The State Administration for Market Regulation (SAMR)’s annual legislative plan plays a big role in shaping China’s business environment. Joe Cash runs through this year’s key takeaways
It’s that time of year again: China’s market regulator has released its legislative plan for 2021.
The State Administration for Market Regulation’s (SAMR’s) activities impact pretty much every company trading in China, be they foreign or domestic. Its annual legislative plan plays a major role in shaping China’s business environment, and this year, the SAMR plans on drafting six Administrative Regulations and 61 Departmental Rules and Administrative Measures – a slight increase on last year. The SAMR believes the new measures will improve China’s business environment and strengthen the rule of law.
This year’s list is notable because it is one of the government’s first official proposals to refer to Xi Jinping Thought on Rule of Law
The SAMR is China’s leading governmental authority for regulating market competition, monopolies, intellectual property, and drug safety, as well as a whole host of other things. The Chinese government set it up in 2018 by consolidating the Administration for Quality Supervision & Quarantine, the Food & Drink Administration, and the State Administration of Industry & Commerce. As a result, the SAMR is a behemoth whose actions impact almost everyone.
The SAMR has issued a legislative work plan every year since 2019 to ensure that companies are aware of how their compliance burden might change over following 12 months. The legislative items are divided into two categories: ‘Category One’ initiatives are meant to be completed within the year, with draft policies and related materials due to enter the review phase by the end of June; ‘Category Two’ initiatives don’t have a clear deadline but are meant to be pursued nonetheless. Irrespective of the category, the bulk of these initiatives cover areas including:
- Improving the enforcement of anti-trust and anti-unfair competition legislation
- The implementation of the Patent Law
- Protecting trade secrets
- Improving the safety of food products
- Aligning differing industrial standards, certifications and accreditations
- Geographical Indicators
This year’s list is notable because it is one of the government’s first official proposals to refer to Xi Jinping Thought on Rule of Law, which became official Communist Party doctrine last November. Presented as adapting Marxist theories on the rule of law and applying them within the context of China, this includes provisions designed to ensure that foreign parties trading in and with China follow Beijing’s rules. That could become a problem for foreign companies in China if this new legal system is rolled out to the extent that scholars anticipate.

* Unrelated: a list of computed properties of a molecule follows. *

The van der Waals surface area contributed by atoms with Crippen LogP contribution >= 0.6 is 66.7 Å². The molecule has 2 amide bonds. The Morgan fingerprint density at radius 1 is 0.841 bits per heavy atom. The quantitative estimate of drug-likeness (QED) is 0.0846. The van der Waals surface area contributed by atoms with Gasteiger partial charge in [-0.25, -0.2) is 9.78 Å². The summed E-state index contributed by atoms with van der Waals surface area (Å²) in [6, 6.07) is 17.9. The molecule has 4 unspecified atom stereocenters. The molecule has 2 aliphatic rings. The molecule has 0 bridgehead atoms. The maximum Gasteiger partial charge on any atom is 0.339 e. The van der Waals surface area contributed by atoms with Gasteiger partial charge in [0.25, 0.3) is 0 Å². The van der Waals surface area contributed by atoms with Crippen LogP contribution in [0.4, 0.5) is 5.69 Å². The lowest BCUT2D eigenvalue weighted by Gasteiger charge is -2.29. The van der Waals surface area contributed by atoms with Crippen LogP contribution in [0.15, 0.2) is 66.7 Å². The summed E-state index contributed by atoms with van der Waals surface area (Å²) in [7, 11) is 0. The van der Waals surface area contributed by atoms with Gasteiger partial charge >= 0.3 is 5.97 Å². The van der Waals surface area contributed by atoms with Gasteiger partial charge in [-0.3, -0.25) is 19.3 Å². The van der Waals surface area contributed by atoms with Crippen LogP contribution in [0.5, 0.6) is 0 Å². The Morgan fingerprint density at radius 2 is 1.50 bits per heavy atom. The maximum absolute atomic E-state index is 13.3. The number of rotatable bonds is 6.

What are the six new administrative regulations?
What are the most important new departmental rules and administrative measures?
In terms of delivering improved market access for foreign companies in China, UK firms should focus on the following four items:
Revisions to the Measures for the Administration of Authorised Foreign Registration: SAMR plans on changing the registration system for foreign-invested enterprises to align it with the Foreign Investment Law and the Regulations on the Administration of Foreign Investment. Disparities between how foreign-invested companies are listed under these three measures can cause confusion at the local level among officials considering applications from foreign investors interested in areas listed on the Negative List, according to the SAMR.
Revisions to the Measures for the Implementation of the Enterprise Name Registration Management System: UK companies looking to establish a presence in China will be happy to hear that the process for registering a company name is set to become simpler. The SAMR plans to remove procedures in the current application process deemed unnecessary to reduce the ‘start-up time’ of new enterprises in China.
Interim Measures for the Handling of Disputes over Enterprise Names: These new measures will be designed to address situations of what is known as ‘Name-squatting.’ Specifically, these measures cover instances where ‘Company A’ has discovered that a rival, ‘Company B,’ has maliciously applied to set up an entity with a similar name to Company A in a bid to confuse consumers.
New Regulations on the Administration of the Registration of Commercial Subjects: These are new regulations designed to make it easier for wholly-foreign-owned enterprises to become registered businesses in China.
Intellectual property protection
The Legislative Plan contains three items that should help UK companies to protect their intellectual property in China: